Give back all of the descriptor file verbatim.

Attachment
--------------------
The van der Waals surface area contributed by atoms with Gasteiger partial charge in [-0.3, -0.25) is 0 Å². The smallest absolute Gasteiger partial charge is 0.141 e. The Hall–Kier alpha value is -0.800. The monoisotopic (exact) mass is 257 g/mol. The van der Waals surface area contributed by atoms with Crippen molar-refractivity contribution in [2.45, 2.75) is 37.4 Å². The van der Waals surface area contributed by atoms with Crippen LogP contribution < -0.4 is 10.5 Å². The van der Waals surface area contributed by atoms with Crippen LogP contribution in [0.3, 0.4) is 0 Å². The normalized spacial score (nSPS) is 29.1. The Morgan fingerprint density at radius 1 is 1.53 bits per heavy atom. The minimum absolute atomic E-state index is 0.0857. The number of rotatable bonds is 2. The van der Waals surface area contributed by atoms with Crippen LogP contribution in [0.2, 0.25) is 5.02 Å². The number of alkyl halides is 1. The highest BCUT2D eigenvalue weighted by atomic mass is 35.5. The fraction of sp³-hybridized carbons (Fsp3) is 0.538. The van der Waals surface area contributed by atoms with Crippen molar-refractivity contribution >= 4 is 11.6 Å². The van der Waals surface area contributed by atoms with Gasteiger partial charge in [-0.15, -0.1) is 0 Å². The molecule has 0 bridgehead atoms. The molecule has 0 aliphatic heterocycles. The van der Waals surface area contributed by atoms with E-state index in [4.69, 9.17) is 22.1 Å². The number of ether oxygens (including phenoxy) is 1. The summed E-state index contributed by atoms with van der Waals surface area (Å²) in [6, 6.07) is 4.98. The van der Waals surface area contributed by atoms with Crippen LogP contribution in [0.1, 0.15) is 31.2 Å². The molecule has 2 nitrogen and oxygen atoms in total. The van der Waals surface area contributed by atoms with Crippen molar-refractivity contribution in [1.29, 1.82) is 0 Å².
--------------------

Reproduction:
The van der Waals surface area contributed by atoms with Gasteiger partial charge in [-0.3, -0.25) is 0 Å². The smallest absolute Gasteiger partial charge is 0.141 e. The Hall–Kier alpha value is -0.800. The monoisotopic (exact) mass is 257 g/mol. The van der Waals surface area contributed by atoms with Crippen molar-refractivity contribution in [2.45, 2.75) is 37.4 Å². The van der Waals surface area contributed by atoms with Crippen LogP contribution < -0.4 is 10.5 Å². The van der Waals surface area contributed by atoms with Crippen LogP contribution in [0.3, 0.4) is 0 Å². The normalized spacial score (nSPS) is 29.1. The Morgan fingerprint density at radius 1 is 1.53 bits per heavy atom. The minimum absolute atomic E-state index is 0.0857. The number of rotatable bonds is 2. The van der Waals surface area contributed by atoms with Crippen LogP contribution in [0.2, 0.25) is 5.02 Å². The number of alkyl halides is 1. The highest BCUT2D eigenvalue weighted by atomic mass is 35.5. The fraction of sp³-hybridized carbons (Fsp3) is 0.538. The van der Waals surface area contributed by atoms with Crippen molar-refractivity contribution >= 4 is 11.6 Å². The van der Waals surface area contributed by atoms with Gasteiger partial charge in [-0.15, -0.1) is 0 Å². The molecule has 0 bridgehead atoms. The molecule has 0 aliphatic heterocycles. The van der Waals surface area contributed by atoms with E-state index in [4.69, 9.17) is 22.1 Å². The number of ether oxygens (including phenoxy) is 1. The summed E-state index contributed by atoms with van der Waals surface area (Å²) in [6, 6.07) is 4.98. The van der Waals surface area contributed by atoms with Crippen LogP contribution in [0.1, 0.15) is 31.2 Å². The molecule has 2 nitrogen and oxygen atoms in total. The van der Waals surface area contributed by atoms with Crippen molar-refractivity contribution in [1.29, 1.82) is 0 Å².